On Appeal from the United States District Court for the Eastern District of Pennsylvania District Court No. 2-08-cv-00784 District Judge: The Honorable Thomas N. O'Neill, Jr.
The opinion of the court was delivered by: Smith, Circuit Judge.
Before: SMITH, FISHER, and GREENBERG, Circuit Judges
This appeal arises from the denial of class certification in a securities fraud class action. John Malack purchased notes issued by American Business Financial Services, Inc. ("American Business"), a subprime mortgage originator, and those notes were later rendered worthless during the subprime mortgage meltdown. He now seeks compensation from BDO Seidman LLP ("BDO"), an accounting firm that assisted American Business in allegedly defrauding him and other investors by providing American Business clean audit opinions that were used to register the notes with the Securities and Exchange Commission ("SEC"). Malack filed a putative securities fraud class action against BDO based on § 10(b) of the Securities Exchange Act of 1934*fn1 and Rule 10b-5.*fn2 The District Court denied class certification, holding that Malack did not satisfy the predominance requirement of Rule 23(b)(3)*fn3 because he did not establish a presumption of reliance under the fraud-created-the-market theory.*fn4 Malack now appeals the denial of class certification.
This case turns on the application vel non of the fraud- created-the-market theory of reliance. Without the presumption of reliance afforded by that theory, Malack cannot receive class certification. The theory's validity is an issue of first impression for this Court, and other Courts of Appeals are split over whether it should be recognized. We join the Seventh Circuit in rejecting the theory and will affirm the District Court's denial of class certification.
The District Court had jurisdiction under 15 U.S.C. § 78aa and 28 U.S.C. § 1331. This appeal reaches us under 28 U.S.C. § 1292(e) and Rule 23(f). A district court's decision on class certification is reviewed for an abuse of discretion. In re Hydrogen Peroxide Antitrust Litig., 552 F.3d 305, 312 (3d Cir. 2008). An abuse of discretion occurs "if the district court's decision rests upon a clearly erroneous finding of fact, an errant conclusion of law or an improper application of law to fact." Id. (internal quotation marks omitted). "[W]hether an incorrect legal standard has been used is an issue of law to be reviewed de novo." Id. (internal quotation marks omitted).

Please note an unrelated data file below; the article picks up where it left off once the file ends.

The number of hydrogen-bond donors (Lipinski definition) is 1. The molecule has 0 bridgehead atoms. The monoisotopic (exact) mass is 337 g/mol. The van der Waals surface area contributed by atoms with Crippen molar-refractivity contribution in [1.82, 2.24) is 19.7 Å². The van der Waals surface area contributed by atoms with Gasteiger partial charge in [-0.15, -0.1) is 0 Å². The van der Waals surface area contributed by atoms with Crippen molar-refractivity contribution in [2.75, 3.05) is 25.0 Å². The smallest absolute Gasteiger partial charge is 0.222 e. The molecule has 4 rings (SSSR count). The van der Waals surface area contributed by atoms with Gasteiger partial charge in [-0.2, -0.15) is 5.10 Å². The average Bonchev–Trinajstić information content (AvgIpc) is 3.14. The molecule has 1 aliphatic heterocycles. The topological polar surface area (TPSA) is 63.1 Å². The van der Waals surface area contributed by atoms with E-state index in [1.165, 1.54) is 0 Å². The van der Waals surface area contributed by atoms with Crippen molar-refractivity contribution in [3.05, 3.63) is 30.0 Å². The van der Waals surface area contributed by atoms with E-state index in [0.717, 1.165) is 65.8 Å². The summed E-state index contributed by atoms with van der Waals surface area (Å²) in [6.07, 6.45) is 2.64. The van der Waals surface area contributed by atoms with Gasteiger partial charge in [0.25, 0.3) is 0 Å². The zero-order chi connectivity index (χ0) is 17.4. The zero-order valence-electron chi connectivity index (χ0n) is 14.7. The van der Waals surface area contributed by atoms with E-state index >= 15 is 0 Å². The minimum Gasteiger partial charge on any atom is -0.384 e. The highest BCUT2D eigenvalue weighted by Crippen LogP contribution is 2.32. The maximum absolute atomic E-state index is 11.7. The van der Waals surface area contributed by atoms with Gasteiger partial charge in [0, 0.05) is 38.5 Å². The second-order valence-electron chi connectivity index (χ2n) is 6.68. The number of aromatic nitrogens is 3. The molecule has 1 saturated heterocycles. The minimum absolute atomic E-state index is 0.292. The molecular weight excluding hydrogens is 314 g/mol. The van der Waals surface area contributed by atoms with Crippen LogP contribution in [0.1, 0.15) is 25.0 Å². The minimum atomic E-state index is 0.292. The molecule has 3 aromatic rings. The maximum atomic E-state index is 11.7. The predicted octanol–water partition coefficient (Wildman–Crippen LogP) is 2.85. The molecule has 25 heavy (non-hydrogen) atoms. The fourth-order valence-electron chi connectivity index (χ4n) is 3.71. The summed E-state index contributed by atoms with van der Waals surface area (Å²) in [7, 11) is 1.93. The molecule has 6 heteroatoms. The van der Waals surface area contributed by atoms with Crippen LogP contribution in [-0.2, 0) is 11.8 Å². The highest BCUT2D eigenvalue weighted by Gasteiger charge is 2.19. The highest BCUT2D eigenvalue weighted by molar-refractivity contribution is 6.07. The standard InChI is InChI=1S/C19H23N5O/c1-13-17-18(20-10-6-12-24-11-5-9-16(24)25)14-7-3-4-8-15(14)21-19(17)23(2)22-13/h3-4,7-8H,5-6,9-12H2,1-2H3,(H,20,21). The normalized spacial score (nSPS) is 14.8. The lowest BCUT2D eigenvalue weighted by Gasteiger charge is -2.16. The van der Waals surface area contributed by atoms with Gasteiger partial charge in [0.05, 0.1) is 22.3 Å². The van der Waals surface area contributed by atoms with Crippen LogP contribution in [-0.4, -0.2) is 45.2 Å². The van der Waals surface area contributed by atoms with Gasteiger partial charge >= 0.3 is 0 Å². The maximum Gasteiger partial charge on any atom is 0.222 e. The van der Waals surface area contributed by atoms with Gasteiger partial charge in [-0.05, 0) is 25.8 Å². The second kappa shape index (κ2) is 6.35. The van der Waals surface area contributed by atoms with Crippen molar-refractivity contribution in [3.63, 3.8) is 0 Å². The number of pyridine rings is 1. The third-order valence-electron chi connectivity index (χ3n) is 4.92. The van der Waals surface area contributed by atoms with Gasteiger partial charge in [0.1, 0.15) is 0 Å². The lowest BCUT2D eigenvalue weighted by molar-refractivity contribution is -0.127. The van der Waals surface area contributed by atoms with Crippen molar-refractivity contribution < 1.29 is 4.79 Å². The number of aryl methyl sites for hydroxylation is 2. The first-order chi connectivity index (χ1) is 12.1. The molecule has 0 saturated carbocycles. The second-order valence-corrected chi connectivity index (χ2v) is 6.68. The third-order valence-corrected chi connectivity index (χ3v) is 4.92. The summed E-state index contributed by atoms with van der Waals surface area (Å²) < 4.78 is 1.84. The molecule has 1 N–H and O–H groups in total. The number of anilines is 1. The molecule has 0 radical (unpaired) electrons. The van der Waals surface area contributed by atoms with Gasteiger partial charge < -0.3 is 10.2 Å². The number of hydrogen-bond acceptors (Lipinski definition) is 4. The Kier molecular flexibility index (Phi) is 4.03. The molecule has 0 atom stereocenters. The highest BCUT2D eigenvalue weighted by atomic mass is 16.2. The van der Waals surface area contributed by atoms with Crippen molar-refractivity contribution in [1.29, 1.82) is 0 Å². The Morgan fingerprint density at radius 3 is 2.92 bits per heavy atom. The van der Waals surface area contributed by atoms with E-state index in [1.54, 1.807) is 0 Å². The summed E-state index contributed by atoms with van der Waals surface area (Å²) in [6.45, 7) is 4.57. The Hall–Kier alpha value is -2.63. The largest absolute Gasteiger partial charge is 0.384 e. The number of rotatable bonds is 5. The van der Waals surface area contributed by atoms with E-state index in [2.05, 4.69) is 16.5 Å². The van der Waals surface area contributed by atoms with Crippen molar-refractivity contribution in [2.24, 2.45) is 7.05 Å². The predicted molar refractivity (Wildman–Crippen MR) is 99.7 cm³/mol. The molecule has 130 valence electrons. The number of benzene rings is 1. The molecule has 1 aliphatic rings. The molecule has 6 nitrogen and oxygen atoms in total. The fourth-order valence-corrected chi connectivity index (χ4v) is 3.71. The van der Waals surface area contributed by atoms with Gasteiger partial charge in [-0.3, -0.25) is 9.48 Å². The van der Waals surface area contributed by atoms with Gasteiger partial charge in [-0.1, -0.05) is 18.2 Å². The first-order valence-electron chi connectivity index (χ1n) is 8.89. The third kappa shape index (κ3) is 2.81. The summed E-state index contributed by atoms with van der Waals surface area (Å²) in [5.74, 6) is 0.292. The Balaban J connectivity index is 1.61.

Malack and other investors directly purchased notes from American Business between October 3, 2002, and January 20, 2005. The notes promised to pay interest well above the prime rate without the involvement of underwriters or brokers, were non-transferable, could only be cashed in after they matured, and had no market for resale. The notes were issued pursuant to American Business's 2002 and 2003 registration statements and prospectuses filed with the SEC. BDO provided the audit opinions necessary to complete the filings with the SEC.
On January 21, 2005, American Business filed a Chapter 11 petition for reorganization. On May 17, 2005, that proceeding was converted to a Chapter 7 liquidation. Malack and the other investors suffered substantial losses as a result. On February 15, 2008, Malack filed a putative securities fraud class action against BDO, alleging that its audits of American Business were deficient. According to Malack, had BDO done its job properly, it would not have issued American Business clean audit opinions. Malack further alleges that without clean audit opinions, American Business would not have been able to register the notes with the SEC, the notes would not have been marketable, and Malack and the other investors would not have purchased the notes. Based on these allegations, Malack asserted that BDO violated § 10(b) of the 1934 Act and Rule 10b-5.
Malack sought class certification. The District Court, after a thorough analysis of the possible approaches through which Malack might have obtained a presumption of reasonable reliance based on the fraud-created-the-market theory, denied his request, concluding that the proposed class did not satisfy the predominance requirement of Rule 23.*fn5 Malack timely petitioned for permission to appeal under Rule 23(f). We granted that petition and now must consider whether the District Court erred in denying Malack class certification.
Malack challenges the District Court's predominance determination.
Predominance "tests whether proposed classes are sufficiently cohesive to warrant adjudication by representation [....]" "Issues common to the class must predominate over individual issues...." Because the "nature of the evidence that will suffice to resolve a question determines whether the question is common or individual," "'a district court must formulate some prediction as to how specific issues will play out in order to determine whether common or individual issues predominate in a given case[.]'" "If proof of the essential elements of the cause of action requires individual treatment, then class certification is unsuitable."
In re Hydrogen Peroxide Antitrust Litig., 552 F.3d at 310-11 (internal citations omitted). "Accordingly, we examine the elements of [Malack's] claim 'through the prism' of Rule 23 to determine whether the District Court properly [denied] certifi[cation] [of] the class." Id. at 311.
A § 10(b) private damages action has six elements:
(1) a material misrepresentation (or omission);
(2) scienter, i.e., a wrongful state of mind;
(3) a connection with the purchase or sale of a security;
(4) reliance, often referred to in cases involving public securities markets (fraud-on-the-market cases) as "transaction causation";
(6) "loss causation," i.e., a causal connection between the material ...